Gov. Charles S. Robb came home to Northern Virginia Saturday night to join an enthusiastic gathering of Fairfax County Democrats at a reception in Springfield.
Robb, Lt. Gov. Richard J. Davis and Attorney General Gerald L. Baliles made their first appearance together here since their inauguration last month.
Strolling musicians played the haunting folk melody "Shenandoah" as the three worked their way through the crowd at the Springfield Inn after Robb cut a yellow satin ribbon to open the new hotel.
Steven David Stone, Democratic chairman for Fairfax's Lee District, said the victory of the three "represents the new coalition, which is a majority of the people in Virginia: business and labor, young and old, black and white. I expect this new coalition to keep on growing."
Some horseplay ensued when Bob Travers, an Alexandria businessman, teased Ginny Lehner, vice chairman of Fairfax County Democrats, about her resemblance to a member of the Board of Supervisors.
"I still say you look like Sandy Duckworth," Travers declared. "People are always saying that," responded Lehner. "I think I could work one side of the street for her."
"She could, that's true," added Duckworth (D-Mt. Vernon).
Duckworth's husband Don, an official with the Smithsonian, appeared to enjoy the banter but turned serious when the subject of the federal budget came up.
"The Smithsonian is very labor-intensive," he said. "All these little cuts hurt. For instance, a museum like Natural History has a budget of $50 million, and over 90 percent of that is people.
"So far we've been able to absorb costs, mainly through attrition, but I'm very much afraid that we're going to have to start riffing people."
Two former Carter appointees to the Office of Management and Budget--James McIntyre, who was director, and Hubert "Herky" Harris, who worked Capitol Hill--also expressed worries about the proposed budget.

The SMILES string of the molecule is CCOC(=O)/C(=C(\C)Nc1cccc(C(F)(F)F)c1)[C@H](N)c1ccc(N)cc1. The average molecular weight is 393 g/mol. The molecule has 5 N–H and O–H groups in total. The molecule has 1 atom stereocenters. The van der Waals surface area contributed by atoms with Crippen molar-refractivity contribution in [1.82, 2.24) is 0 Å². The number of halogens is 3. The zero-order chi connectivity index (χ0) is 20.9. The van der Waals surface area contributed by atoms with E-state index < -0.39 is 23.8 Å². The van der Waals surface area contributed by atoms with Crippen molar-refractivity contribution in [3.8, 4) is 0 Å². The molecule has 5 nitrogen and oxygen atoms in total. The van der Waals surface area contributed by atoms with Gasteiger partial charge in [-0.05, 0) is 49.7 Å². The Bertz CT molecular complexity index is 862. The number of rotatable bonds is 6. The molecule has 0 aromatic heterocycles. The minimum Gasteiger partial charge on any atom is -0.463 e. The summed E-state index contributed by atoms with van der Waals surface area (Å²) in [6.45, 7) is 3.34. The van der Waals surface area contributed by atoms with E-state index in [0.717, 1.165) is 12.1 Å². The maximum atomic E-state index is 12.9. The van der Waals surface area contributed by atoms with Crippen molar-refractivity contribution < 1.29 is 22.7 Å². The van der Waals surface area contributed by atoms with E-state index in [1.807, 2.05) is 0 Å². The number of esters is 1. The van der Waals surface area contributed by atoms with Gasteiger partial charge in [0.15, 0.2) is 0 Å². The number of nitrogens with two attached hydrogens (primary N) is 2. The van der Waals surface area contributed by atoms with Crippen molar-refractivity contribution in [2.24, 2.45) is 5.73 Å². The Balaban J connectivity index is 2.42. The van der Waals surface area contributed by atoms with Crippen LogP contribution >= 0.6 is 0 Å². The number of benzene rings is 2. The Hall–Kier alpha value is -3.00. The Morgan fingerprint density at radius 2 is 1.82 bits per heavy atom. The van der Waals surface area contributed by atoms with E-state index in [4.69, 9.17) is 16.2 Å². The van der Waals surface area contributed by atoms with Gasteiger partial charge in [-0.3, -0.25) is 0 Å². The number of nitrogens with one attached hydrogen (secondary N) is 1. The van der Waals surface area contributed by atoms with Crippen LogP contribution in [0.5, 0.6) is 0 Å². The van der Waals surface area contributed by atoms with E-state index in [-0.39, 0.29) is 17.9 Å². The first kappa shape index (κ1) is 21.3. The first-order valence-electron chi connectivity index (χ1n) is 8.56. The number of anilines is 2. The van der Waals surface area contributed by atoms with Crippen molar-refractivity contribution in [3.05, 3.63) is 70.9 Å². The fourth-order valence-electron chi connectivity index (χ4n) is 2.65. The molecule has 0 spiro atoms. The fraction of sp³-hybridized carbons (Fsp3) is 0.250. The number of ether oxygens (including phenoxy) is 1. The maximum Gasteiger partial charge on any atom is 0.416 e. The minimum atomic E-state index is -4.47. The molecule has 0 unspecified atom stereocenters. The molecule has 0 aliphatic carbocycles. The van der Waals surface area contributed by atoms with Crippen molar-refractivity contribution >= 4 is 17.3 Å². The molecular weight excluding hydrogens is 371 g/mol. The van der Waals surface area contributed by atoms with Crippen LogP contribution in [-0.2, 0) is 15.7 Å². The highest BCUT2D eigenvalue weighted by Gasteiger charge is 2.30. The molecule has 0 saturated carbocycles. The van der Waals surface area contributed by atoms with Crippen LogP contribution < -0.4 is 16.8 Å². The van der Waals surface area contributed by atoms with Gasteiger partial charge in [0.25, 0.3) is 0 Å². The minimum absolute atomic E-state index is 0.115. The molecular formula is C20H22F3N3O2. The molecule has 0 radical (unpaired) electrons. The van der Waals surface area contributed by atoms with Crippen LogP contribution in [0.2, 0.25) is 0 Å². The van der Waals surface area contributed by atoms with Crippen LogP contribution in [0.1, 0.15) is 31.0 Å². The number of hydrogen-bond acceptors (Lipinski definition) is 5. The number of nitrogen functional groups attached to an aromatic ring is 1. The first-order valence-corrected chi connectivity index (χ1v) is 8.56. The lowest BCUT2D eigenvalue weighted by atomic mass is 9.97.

"It concerns me greatly to see such large deficits that appear to be with us for many, many years to come," McIntyre said.
Referring to David Stockman, President Reagan's OMB director, Harris said, "The father of the balanced budget is submitting one that's so unbalanced it's sort of surprising."
Meanwhile, at the Knights of Columbus Hall in Arlington, the county's Young Democrats were hearing West Virginia's Gov. Jay Rockefeller exhort them to pursue unity.
"I don't want to overemphasize that Virginia is a little backward," Rockefeller said, "but West Virginia passed the ERA in 1972." His audience cheered.
"There must be reunification between the Young Democrats and the rest of the party," Rockefeller added.
The honored guest of the evening was former 10th District congressman Joseph L. Fisher; the theme was the 100th anniversary of Franklin Delano Roosevelt's birth.
Balloons, streamers and signs declaring "Repeal Prohibition Now" and "We Want Roosevelt" decorated the hall for the dinner-dance.
"I'm especially pleased to be part of a winter banquet honoring FDR," Fisher told the group. "I first saw him in Cambridge in 1932, and only then realized how disabled he was."
Fisher, who will serve as secretary of human resources in the Robb cabinet, got a laugh when he said he and wife Peggy "have gone to the holy city . . . of Richmond."
Concerning his appointment by Robb, he said, "It's an exciting prospect and I'm going to enjoy the challenge of it very much."
New officers installed at the banquet include Nancy J. Sedmak, president; Susan Maloney, vice president; Amy Bruno Tate, secretary; and Steve Lewis, treasurer.